Thursday, January 6, 2011

Canadian Judge Orders Reporter to ID Anonymous Source in Libel Suit

Supreme Court of Canada, Ottawa, Canada.Image via WikipediaCiting the Supreme Court of Canada's decision last Fall in Globe and Mail v. Atty. General of Canada that failed to create a blanket shield law to protect journalists (See "TUOL" post 10/28/10), British Columbia Supreme Court Judge Paul Williamson this week ordered Vancouver Province reporter Elaine O'Connor to reveal a confidential source in a defamation suit involving Green party Member of Parliament Bill Lougheed, according to a story in the Winnipeg Free Press.

The defamation case arises from inter-familial warfare between Kelly Wilson, spouse of former Vancouver-area MP Blair Wilson, and Lougheed, her stepfather. A Province article alleged Lougheed claimed Wilson was unfit to serve in public office and quoted an anonymous letter suggesting that Wilson purportedly had engaged in profligate campaign spending. The letter triggered a probe by Elections Canada that found most of the letter's claims to be unsubstantiated, though Wilson owned up to a failure to disclose $9,000 in campaign expenses.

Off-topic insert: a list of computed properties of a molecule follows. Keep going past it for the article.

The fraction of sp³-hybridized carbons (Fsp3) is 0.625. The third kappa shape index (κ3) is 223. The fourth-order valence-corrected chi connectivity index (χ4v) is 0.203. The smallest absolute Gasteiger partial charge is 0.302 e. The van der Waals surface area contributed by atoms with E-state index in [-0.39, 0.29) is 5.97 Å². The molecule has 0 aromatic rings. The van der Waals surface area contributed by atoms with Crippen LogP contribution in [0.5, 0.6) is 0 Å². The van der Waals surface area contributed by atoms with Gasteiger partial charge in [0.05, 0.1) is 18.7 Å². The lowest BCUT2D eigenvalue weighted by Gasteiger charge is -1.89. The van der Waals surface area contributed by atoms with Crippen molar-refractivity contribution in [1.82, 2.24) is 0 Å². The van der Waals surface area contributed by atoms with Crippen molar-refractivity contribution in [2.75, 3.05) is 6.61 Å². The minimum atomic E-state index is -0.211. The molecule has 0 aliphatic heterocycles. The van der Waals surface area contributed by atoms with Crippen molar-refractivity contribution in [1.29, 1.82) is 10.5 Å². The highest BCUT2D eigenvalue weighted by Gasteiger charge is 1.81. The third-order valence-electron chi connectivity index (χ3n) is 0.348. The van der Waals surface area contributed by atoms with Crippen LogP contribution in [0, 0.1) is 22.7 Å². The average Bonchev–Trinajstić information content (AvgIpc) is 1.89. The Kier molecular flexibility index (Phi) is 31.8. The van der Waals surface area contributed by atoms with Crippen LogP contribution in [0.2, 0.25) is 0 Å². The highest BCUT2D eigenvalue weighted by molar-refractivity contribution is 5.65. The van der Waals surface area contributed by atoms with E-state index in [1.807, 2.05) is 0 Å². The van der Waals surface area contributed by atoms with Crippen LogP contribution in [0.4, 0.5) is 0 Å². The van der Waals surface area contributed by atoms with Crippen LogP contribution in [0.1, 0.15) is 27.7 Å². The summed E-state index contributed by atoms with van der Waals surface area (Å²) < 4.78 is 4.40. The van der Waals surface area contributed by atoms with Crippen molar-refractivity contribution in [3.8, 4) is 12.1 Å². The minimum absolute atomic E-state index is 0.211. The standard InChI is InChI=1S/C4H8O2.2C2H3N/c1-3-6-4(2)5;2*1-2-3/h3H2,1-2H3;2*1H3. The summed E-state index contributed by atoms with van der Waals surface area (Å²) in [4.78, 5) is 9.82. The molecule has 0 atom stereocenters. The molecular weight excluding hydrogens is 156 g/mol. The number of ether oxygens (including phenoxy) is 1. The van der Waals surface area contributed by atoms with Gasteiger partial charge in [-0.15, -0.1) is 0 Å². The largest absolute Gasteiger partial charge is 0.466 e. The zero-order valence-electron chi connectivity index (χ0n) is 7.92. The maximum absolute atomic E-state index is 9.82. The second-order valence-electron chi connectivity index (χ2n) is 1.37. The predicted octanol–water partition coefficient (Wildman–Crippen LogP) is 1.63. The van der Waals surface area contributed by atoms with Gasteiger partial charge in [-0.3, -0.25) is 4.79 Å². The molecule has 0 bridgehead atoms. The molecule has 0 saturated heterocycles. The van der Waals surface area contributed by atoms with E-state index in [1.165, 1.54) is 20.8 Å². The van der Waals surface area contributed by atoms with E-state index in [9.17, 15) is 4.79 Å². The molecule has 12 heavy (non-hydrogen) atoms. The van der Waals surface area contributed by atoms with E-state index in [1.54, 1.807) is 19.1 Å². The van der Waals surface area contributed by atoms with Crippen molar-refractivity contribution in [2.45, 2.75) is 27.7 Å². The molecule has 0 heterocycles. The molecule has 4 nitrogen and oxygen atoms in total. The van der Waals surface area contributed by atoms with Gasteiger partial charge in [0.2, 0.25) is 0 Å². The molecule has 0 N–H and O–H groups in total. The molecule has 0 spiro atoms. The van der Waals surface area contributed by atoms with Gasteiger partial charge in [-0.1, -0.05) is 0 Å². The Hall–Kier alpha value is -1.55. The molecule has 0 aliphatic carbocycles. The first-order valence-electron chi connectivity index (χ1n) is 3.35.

The plaintiff asked the court to compel O'Connor to identify the author of the anonymous letter. The Province plans to appeal Judge Williamson's decision and will seek to stay his order. Wilson's libel suit is presently in pre-discovery. Judge Williamson wrote that he could not determine whether protecting the anonymous source at issue would be in the public interest until he knows the identity and motive of the letter-writer.

Across the border, in the conflict between reporter's privilege and the right of a plaintiff to prove his or her defamation case in court, judges have often sided with the plaintiff, dating back to Garland v. Torre, 259 F.2d 545 (2d. Cir. 1958), in which the court held the disclosure of relevant information that went to the heart of Garland's libel claim outweighed the First Amendment argument for preserving the confidentiality of the source.

Still, count "TUOL" among the U.S. and Canadian journalists wondering: "What's going on with those Canadian courts, eh?"


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